CHIBA, Japan (Reuters) - Nintendo Co Ltd said on Wednesday the launch of its 3D-capable DS handheld game player will miss the busy year-end holiday shopping season, forcing Japan's leading game machine maker to slash its full-year profit forecast by one-third.
Nintendo will launch the new version of the DS on February 26 in Japan and in March in the United States, by far the biggest market for the game machine maker.
The company trimmed its projection for overall DS sales for the year to March 31 to 23.5 million units from 30 million and lowered its estimate for Wii consoles to 17.5 million machines from 18 million.
"At first we thought it would be desirable to launch the 3DS within the year, so we made our forecasts on that basis. At this point it is clear that if we launch within the year, we will not be able to supply enough units," Nintendo President Satoru Iwata told an analysts' conference.
With sales of its DS and Wii fading, Nintendo is relying on the new 3D model to revive profits and help it fend of renewed competition from Sony Corp and Microsoft, whose motion-gaming peripherals will be on the market in time for year-end shoppers to buy.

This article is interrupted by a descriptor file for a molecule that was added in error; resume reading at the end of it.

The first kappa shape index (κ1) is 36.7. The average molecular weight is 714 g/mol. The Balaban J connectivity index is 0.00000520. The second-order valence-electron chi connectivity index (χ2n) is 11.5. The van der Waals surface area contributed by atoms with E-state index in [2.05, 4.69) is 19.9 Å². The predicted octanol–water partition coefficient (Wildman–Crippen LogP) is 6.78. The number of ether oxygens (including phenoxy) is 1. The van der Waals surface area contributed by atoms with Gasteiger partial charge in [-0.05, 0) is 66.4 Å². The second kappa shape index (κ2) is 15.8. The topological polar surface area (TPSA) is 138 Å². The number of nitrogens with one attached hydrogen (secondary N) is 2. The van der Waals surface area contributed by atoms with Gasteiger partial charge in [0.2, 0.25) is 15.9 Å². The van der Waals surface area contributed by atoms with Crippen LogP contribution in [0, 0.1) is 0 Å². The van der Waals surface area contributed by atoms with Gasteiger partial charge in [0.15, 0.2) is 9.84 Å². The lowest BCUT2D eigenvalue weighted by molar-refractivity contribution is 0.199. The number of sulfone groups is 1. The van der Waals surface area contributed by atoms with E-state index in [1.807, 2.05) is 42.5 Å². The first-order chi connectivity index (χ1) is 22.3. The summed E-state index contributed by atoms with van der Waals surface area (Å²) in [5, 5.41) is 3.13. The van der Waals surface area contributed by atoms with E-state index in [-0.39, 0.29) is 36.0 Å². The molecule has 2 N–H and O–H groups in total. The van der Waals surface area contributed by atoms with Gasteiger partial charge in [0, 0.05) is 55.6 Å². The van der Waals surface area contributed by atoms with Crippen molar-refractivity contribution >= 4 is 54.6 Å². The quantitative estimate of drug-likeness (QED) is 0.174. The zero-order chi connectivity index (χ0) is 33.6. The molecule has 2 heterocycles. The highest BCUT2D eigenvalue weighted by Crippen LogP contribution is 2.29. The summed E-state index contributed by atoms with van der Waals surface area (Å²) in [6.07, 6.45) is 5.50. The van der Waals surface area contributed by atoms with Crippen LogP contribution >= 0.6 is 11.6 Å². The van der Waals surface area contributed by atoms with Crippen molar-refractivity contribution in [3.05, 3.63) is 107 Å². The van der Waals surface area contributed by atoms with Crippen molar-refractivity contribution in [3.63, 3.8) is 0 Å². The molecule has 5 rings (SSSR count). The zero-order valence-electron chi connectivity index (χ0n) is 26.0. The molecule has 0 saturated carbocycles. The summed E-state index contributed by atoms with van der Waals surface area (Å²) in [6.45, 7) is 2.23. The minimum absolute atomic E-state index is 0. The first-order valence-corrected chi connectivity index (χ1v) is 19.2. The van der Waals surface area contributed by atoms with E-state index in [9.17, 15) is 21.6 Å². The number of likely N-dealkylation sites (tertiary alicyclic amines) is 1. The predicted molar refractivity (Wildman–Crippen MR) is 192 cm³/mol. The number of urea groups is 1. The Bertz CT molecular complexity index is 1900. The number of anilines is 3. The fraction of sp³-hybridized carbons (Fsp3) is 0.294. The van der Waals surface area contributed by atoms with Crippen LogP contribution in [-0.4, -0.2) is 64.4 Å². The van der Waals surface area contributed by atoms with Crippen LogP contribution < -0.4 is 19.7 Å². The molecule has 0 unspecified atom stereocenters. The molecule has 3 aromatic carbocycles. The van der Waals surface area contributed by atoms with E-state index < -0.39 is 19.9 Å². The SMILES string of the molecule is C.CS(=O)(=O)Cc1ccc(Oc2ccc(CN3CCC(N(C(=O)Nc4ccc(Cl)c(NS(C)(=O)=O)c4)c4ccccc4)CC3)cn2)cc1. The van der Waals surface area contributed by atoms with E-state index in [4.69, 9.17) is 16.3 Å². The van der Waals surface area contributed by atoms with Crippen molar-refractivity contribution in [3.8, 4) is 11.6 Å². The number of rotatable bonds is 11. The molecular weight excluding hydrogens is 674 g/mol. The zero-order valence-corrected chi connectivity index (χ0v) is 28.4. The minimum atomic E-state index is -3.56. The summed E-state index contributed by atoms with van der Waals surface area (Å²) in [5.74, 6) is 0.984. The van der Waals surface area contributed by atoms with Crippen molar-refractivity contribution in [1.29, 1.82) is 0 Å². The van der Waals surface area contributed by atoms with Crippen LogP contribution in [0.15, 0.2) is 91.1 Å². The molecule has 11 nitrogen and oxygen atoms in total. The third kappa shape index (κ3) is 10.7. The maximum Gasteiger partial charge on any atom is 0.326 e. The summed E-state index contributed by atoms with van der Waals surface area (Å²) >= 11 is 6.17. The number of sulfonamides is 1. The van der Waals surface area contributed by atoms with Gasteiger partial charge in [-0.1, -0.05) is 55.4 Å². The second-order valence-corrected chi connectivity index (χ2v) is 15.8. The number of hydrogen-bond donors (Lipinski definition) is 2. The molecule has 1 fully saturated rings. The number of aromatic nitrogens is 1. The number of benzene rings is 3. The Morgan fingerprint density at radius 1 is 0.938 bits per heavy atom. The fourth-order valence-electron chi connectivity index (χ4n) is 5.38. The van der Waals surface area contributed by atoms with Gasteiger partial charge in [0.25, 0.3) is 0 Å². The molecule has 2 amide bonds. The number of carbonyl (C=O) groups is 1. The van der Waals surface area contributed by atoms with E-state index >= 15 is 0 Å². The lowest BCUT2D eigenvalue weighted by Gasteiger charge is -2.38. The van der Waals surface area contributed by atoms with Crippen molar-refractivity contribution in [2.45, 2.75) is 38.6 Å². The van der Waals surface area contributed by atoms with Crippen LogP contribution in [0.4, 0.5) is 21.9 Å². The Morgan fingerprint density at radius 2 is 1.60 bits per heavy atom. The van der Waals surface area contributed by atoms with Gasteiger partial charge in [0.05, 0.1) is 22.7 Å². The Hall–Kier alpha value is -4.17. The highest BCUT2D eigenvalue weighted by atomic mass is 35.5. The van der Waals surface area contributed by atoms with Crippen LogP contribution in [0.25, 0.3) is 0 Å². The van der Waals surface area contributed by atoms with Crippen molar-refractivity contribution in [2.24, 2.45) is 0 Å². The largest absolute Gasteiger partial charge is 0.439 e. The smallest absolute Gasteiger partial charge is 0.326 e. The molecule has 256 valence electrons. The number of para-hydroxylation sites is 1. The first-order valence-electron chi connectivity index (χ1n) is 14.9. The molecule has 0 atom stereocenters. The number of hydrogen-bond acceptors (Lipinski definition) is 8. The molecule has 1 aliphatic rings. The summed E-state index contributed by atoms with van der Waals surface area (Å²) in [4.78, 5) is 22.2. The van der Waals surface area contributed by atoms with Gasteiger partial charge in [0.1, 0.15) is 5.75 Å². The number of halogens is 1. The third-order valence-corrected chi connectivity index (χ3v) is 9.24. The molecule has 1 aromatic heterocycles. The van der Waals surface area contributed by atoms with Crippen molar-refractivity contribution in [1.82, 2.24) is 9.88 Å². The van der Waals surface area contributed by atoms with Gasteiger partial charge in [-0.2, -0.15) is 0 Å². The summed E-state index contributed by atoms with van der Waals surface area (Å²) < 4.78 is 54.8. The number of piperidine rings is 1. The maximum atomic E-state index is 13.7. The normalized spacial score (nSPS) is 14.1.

Nintendo also faces growing competition from smartphones and other devices that can be used to play games.
"Without doubt, it hurts to miss the year-end shopping season," said Kazutaka Oshima, president of Rakuten Investment Management and an avid gamer.
"Game-only consoles are facing an increasingly uphill battle against smartphones like iPhones and other gadgets, since more people are playing games on them. But I think the 3D DS can attract people," he added. "It should be fun to watch Mario run and jump on a 3D screen."
Nintendo's Super Mario game franchise celebrated its 25th anniversary earlier this month.
The new 3DS created buzz when it was revealed at the E3 game show in the United States earlier this year, bolstering expectations that it would be the new hit product Nintendo needs.
Iwata said at the launch event that the new games machine, which can also be used to take 3D photos and view them without special glasses, will cost 25,000 yen ($298) in Japan.
That compares with retail prices of about 12,000 to 16,000 yen for existing DS models.
The pricier model, however, will come too late to prop up this business year's sagging profits.
Nintendo, also blaming a strong yen that has trimmed the value of its overseas earnings, cut its annual operating profit forecast by one-third to 210 billion yen ($2.51 billion). For the six months ending on September 30, the company now expects operating profit of 50 billion yen compared with an earlier estimate for 120 billion yen.
Shares of Nintendo dropped on the announcement of the DS release and ended trading down 3.7 percent at 23,010 yen.
Nintendo did not reveal the price or exact launch date for the 3D DS in the United States.
(Additional reporting by Tim Kelly and Taiga Uranaka; Editing by Edmund Klamann)